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Posture, Posture & Posture!!!

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Posture is defined as how your hold your body at all times. Regardless of the type of  posture, the most important component of a good posture is that the spine is in a neutral and non-compromised position.

The most common symptoms of poor posture are the following:

  • Neck Pain
  • Headaches/Migraines
  • Shoulder/Upper back pain
  • Arm/hand numbness and tingling
  • Jaw Pain (TMJ dysfunction)
  • Back Pain
  • Muscle fatigue/stress
  • body aches and pain (Joint and muscle)
  • Spinal degeneration and disc disease

  Standing in the optimal posture is an art. However, if you master this art, the results can be very rewarding to your ultimate health goals.   



  • When standing: your head, shoulders, hips and ankles should line up, one comfortably above the other.
  • You should bear your weight primarily on the balls of your feet.
  • Do not lock your knees! Keep your knees slightly bent.
  • Let your arms hang naturally down the sides of your body.
  • Stand straight and tall with your shoulders pulled backward.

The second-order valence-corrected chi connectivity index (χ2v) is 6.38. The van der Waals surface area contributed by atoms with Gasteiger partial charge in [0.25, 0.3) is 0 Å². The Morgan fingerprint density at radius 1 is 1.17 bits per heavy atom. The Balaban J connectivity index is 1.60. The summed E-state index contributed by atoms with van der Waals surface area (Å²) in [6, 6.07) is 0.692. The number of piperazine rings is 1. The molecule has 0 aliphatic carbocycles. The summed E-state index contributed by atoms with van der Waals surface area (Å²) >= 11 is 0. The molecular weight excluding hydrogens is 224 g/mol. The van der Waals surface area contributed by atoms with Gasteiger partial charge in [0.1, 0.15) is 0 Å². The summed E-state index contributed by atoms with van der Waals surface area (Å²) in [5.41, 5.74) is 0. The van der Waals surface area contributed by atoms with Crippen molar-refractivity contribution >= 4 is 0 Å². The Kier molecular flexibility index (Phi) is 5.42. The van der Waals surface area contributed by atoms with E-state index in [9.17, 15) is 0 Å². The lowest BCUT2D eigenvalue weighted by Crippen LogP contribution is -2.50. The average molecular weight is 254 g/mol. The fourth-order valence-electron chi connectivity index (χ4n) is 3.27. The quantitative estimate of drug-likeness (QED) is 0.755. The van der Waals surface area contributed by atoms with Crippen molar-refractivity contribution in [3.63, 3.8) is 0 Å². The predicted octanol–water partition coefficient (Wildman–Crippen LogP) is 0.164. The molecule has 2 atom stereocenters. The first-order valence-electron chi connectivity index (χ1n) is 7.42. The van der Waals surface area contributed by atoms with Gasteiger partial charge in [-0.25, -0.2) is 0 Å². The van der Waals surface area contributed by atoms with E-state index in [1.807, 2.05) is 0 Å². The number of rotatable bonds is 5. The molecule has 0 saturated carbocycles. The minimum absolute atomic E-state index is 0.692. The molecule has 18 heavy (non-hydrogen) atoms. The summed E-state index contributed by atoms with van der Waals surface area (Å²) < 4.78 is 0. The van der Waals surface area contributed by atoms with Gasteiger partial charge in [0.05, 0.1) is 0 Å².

• Keep your head level-your earlobes should be in line with your shoulders. Do not push your head forward, backward, or to the side (aka DON’T do the “text neck”).
  • Shift your weight from your toes to your heels, or one foot to the other, if you have to stand for a long time.


  • Keep your feet on the floor or on a footrest, if they don’t reach the floor.
  • Don’t cross your legs. Your ankles should be in front of your knees.
  • Keep a small gap between the back of your knees and the front of your seat.
  • Your knees should be at or below the level of your hips.
  • Adjust the backrest of your chair to support your low- and mid-back or use a back support.
  • Relax your shoulders and keep your forearms parallel to the ground.
  • Avoid sitting in the same position for long periods of time.
  • Your workstation ergonomics is also very important. Check the illustration on the right for the ideal set-up!